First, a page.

• [0078]
    The memory can include, for example, flash memory and/or NVRAM memory (non-volatile random access memory), as discussed below. In some implementations, a computer program product is tangibly embodied in an information carrier. The computer program product contains instructions that, when executed, perform one or more methods, such as those described above. The computer program product can be a computer- or machine-readable medium, such as the memory 764, the expansion memory 774, or memory on the processor 752. In some implementations, the computer program product can be received in a propagated signal, for example, over the transceiver 768 or the external interface 762.
  • [0079]
    The mobile computing device 750 can communicate wirelessly through the communication interface 766, which can include digital signal processing circuitry where necessary. The communication interface 766 can provide for communications under various modes or protocols, such as GSM voice calls (Global System for Mobile communications), SMS (Short Message Service), EMS (Enhanced Messaging Service), or MMS messaging (Multimedia Messaging Service), CDMA (code division multiple access), TDMA (time division multiple access), PDC (Personal Digital Cellular), WCDMA (Wideband Code Division Multiple Access), CDMA2000, or GPRS (General Packet Radio Service), among others. Such communication can occur, for example, through the transceiver 768 using a radio-frequency. In addition, short-range communication can occur, such as using a Bluetooth, WiFi, or other such transceiver (not shown). In addition, a GPS (Global Positioning System) receiver module 770 can provide additional navigation- and location-related wireless data to the mobile computing device 750, which can be used as appropriate by applications running on the mobile computing device 750.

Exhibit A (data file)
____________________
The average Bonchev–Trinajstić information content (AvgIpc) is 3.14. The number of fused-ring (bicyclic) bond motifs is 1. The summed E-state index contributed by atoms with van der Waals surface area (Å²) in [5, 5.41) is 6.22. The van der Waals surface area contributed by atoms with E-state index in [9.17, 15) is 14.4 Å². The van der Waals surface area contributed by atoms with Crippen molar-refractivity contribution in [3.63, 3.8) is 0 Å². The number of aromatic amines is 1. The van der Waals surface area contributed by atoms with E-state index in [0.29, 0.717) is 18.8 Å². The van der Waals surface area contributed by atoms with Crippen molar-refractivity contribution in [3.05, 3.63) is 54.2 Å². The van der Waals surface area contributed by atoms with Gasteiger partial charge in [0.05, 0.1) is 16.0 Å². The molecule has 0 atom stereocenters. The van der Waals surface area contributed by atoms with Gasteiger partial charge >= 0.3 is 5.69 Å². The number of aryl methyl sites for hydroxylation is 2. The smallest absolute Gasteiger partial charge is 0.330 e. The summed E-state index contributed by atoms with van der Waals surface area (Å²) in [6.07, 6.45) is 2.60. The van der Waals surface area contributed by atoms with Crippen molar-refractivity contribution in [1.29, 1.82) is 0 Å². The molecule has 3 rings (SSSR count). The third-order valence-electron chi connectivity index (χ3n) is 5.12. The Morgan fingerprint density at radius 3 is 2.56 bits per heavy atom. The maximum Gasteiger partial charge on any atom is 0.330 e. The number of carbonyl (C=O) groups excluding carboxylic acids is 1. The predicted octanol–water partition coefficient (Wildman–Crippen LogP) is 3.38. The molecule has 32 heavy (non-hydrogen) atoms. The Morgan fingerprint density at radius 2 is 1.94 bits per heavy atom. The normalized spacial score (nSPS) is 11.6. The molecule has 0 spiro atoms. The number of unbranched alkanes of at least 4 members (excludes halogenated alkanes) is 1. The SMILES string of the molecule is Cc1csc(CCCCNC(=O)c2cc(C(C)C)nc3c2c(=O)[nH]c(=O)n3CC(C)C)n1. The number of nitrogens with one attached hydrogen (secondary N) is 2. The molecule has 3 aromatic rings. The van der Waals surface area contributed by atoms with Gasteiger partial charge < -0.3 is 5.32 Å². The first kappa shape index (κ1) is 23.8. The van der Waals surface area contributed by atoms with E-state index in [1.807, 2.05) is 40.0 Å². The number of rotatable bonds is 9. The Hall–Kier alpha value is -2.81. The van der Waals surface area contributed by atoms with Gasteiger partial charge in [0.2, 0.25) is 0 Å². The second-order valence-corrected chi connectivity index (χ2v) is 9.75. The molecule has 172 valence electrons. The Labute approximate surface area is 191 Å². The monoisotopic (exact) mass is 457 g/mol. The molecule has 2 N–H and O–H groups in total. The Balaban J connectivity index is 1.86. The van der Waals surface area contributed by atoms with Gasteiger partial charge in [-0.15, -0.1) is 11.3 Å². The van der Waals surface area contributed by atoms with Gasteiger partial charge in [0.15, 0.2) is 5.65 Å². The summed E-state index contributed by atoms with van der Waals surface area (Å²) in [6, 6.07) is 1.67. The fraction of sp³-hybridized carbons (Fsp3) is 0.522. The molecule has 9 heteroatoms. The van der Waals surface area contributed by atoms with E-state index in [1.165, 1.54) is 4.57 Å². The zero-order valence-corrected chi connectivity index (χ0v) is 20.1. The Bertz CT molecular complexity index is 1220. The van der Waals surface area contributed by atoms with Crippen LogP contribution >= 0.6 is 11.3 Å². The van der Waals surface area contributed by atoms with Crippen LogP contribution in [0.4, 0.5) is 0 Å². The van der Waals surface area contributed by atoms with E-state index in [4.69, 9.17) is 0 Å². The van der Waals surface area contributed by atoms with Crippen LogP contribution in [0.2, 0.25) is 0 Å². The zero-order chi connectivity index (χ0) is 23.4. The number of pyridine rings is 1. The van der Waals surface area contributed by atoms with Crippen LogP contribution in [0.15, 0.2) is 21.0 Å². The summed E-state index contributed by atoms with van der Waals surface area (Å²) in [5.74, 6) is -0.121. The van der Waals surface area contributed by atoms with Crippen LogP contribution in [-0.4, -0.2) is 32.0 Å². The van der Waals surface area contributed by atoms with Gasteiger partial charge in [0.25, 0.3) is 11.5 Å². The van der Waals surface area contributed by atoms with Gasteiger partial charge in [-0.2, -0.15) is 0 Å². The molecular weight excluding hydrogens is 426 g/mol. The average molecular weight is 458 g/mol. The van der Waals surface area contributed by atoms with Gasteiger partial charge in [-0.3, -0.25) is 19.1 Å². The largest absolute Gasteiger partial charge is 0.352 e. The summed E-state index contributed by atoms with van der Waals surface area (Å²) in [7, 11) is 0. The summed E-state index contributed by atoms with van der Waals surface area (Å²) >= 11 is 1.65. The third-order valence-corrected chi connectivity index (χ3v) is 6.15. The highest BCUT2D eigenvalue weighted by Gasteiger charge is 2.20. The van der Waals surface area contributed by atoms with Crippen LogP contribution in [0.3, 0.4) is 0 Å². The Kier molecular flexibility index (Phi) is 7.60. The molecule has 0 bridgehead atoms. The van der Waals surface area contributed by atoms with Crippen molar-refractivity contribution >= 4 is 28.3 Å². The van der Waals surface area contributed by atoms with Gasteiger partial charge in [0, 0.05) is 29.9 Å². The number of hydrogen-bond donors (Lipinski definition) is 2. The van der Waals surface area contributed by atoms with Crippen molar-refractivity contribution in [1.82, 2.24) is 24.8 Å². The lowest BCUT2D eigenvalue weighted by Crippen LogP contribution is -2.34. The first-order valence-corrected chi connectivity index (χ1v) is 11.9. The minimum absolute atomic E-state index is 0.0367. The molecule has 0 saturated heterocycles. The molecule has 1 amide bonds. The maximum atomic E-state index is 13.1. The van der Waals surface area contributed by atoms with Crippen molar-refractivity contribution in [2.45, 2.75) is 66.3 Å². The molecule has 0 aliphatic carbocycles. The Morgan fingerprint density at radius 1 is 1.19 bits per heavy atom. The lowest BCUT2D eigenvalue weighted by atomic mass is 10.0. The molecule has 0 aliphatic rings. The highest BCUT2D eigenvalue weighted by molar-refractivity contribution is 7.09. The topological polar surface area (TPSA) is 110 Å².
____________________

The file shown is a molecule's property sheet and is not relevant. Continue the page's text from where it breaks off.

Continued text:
• [0080]